So expectations will be different next year, as they should be. Which is all the more reason to treasure this year, every fleeting Saturday of it. Even the one where Auburn plays Furman. Maybe, given how tied in knots our stomachs will be on its final two Saturdays, especially the one where Auburn plays Furman.

Other assorted observations

—  Heading into yesterday’s game, if you asked me “What’s the single biggest way for Auburn to increase your optimism going into the Georgia game?”, I’d have said “Chris Todd continues to look like the Todd of the Ole Miss game rather than the Todd of the three weeks before that.” And boy, that he did. I know it’s just Furman, but still, the man went 17-of-18 and the one he “missed” was as much a drop as anything. If Todd’s going to be that sharp this Saturday, Auburn’s going to win their eighth game of the year.

— I can’t think of a single interesting thing to say about the defense. They had their traditional questionable start on the Paladins’ opening drive, they shut down Furman for the remainder of the half, the backups played the way we knew the backups would play. I do kind of wish the second-string defensive line had been a bit stouter–between Fairley, Lykes, Ford, Goggans, and McKenzie, there’s some talent and experience there that just isn’t in the second-string back seven–but other than that, I don’t see how you can get all that excited or all that disappointed by anything that happened defensively.

— Just as Travante Stallworth starts cementing himself in the ball-carrying rotation and a genuine threat offensively, naturally, he tears up his ankle. Obviously not a huge blow for the team as a whole–assuming McCalebb returns this week–but it’s just tough seeing a likable freshman like Stallworth forced to take a step backward just as it seemed he was taking some big steps forward.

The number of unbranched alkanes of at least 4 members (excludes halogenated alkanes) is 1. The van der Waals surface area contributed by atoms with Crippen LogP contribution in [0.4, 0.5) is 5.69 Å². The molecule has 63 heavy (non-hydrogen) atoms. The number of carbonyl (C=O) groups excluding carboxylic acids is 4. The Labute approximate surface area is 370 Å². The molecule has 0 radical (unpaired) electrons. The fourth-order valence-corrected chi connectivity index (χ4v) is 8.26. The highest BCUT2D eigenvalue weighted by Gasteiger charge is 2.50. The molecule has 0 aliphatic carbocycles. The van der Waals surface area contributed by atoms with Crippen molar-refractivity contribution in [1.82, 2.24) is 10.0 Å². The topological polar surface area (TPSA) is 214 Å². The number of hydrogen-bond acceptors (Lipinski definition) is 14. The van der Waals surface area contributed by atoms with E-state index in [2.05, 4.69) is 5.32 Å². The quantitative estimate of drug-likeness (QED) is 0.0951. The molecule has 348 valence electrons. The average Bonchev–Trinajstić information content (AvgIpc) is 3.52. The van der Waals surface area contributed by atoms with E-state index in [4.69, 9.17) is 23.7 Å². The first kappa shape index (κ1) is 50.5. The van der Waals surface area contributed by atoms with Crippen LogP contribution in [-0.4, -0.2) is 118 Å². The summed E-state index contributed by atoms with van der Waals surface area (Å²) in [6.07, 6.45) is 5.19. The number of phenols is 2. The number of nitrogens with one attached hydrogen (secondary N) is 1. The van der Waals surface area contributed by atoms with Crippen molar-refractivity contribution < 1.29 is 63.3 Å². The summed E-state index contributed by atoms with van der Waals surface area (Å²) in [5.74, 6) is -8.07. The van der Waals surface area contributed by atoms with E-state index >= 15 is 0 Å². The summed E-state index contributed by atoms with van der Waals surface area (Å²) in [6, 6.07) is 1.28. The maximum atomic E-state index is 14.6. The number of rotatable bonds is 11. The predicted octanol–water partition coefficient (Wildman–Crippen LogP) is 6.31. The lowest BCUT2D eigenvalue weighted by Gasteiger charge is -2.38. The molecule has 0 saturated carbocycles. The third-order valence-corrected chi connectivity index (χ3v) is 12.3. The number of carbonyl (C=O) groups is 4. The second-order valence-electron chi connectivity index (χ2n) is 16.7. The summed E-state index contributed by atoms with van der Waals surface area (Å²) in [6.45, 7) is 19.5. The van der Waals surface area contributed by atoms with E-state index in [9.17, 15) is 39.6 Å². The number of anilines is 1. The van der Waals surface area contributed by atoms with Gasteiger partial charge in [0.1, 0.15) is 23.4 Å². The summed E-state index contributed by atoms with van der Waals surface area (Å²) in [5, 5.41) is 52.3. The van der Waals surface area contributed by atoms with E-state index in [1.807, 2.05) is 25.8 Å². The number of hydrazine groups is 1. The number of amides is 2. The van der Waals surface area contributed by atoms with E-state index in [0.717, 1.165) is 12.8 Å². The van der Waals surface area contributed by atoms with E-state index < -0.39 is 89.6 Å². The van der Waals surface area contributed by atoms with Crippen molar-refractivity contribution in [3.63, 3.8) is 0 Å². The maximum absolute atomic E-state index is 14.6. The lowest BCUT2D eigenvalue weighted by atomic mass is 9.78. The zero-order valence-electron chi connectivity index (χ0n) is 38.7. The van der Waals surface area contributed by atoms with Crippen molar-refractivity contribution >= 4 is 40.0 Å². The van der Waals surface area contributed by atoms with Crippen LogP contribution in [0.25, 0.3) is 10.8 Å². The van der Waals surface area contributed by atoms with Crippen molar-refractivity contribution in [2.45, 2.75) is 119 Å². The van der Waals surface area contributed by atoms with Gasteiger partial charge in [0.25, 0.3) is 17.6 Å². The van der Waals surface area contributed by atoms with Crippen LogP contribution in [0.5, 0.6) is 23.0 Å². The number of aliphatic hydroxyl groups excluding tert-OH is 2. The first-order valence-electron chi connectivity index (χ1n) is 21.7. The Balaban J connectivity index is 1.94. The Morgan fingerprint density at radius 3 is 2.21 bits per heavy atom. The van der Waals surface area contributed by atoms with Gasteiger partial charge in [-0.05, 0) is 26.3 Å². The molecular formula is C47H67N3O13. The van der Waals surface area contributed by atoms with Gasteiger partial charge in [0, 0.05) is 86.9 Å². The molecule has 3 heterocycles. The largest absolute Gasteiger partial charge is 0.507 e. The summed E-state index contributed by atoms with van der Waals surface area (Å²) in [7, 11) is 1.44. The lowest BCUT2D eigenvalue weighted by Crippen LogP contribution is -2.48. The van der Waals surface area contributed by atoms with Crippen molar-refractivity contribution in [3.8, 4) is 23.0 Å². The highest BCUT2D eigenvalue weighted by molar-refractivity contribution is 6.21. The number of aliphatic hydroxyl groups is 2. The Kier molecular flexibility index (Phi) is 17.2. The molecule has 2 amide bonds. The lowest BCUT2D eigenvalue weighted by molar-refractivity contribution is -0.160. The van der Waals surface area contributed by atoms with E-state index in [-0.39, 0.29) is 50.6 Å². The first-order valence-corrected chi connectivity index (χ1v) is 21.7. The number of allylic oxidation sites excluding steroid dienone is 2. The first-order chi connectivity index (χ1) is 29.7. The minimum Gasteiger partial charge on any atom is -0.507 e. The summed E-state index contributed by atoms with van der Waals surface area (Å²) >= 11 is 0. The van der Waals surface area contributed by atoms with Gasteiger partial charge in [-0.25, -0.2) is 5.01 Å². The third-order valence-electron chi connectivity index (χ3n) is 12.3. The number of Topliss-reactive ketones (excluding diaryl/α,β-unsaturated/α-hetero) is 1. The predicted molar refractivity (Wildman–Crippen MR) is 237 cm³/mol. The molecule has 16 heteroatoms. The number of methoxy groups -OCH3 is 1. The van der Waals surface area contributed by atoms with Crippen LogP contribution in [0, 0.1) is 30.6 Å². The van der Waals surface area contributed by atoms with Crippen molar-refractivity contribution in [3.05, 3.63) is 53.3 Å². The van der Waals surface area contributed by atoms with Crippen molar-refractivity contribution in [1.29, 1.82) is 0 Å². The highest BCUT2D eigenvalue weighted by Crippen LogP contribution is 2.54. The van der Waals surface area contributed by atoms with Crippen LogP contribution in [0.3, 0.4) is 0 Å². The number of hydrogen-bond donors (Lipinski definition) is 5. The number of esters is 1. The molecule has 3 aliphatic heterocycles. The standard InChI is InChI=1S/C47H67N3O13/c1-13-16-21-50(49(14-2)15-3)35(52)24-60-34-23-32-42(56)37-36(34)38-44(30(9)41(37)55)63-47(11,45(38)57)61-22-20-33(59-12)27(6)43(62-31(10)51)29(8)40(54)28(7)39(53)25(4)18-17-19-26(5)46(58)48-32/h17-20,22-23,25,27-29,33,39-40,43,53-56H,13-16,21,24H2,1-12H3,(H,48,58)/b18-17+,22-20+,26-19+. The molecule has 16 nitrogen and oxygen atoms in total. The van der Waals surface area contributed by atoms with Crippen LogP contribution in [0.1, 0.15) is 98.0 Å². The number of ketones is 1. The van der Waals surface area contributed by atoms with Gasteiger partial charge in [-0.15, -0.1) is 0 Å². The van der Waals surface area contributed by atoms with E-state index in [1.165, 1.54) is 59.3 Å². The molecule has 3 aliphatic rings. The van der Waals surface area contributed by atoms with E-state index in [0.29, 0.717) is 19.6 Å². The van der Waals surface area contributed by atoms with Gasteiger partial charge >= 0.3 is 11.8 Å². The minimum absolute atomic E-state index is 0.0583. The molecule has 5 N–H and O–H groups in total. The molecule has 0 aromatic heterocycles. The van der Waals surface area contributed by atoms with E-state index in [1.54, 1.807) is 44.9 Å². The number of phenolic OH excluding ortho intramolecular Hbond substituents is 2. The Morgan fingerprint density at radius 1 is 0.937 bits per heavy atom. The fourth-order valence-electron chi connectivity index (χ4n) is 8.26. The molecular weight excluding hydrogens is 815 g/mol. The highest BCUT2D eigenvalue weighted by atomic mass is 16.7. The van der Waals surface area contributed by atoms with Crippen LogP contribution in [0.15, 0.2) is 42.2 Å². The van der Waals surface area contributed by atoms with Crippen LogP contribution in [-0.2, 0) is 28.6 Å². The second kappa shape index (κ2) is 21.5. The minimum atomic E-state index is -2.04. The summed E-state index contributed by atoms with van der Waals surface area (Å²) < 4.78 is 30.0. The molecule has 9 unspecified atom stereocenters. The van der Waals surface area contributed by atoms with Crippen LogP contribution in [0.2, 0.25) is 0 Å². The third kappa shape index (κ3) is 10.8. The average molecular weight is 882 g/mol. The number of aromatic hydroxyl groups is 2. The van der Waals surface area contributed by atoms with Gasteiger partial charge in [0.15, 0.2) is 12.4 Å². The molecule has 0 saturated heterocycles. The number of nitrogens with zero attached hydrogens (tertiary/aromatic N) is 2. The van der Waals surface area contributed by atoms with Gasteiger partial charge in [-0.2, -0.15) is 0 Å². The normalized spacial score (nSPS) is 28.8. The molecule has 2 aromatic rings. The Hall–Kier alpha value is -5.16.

— Speaking of young wideouts, looking at Blake’s and Benton’s games yesterday and knowing that Auburn’s going to have the likes of Antonio Goodwin and possibly Trovon Reed next year–all coached by Trooper Taylor–I’m thinking receiver is going to go from a liability to a strength in a very short period of time.

— Verdict on Demond Washington’s debut at safety: not bad. Hard to tell, really, against Furman, but that close-and-tackle near the goal line was very well done.

— There was more yesterday.

Three Stars

Neil Caudle. 10-of-12 with no picks is one thing, but the fact that Caudle just seemed so comfortable and in-command of the offense was the most reassuring thing about his performance.

Darvin Adams. Would be nice to see him carry this showing over into the season’s last two weeks, but still, he’s working on one of the most productive seasons an Auburn receiver has ever had. That’s saying something.

Ikeem Means. Means has popped up on special teams and blowouts already this season, and now he’s managed to top the team’s tackle chart. Of the many defensive walk-ons who have gotten an airing this season, as a freshman and one of the most active members of the backups, he seems to have the best shot at becoming an actual rotation player down the road.

Your bottom line

Auburn’s 7-3 and has two games remaining. The first: a very good shot at grabbing an eighth win and wrapping up a New Year’s Day bowl appearance while breaking a three-year losing streak against one of our oldest rivals. The second: very, very likely will be a chance to ruin our bitterest rivals’ undefeated season and possibly even national championship run, at home, with zero to lose, in what would be arguably the biggest upset of the 2009 college football season.

Yeah, folks, life is good.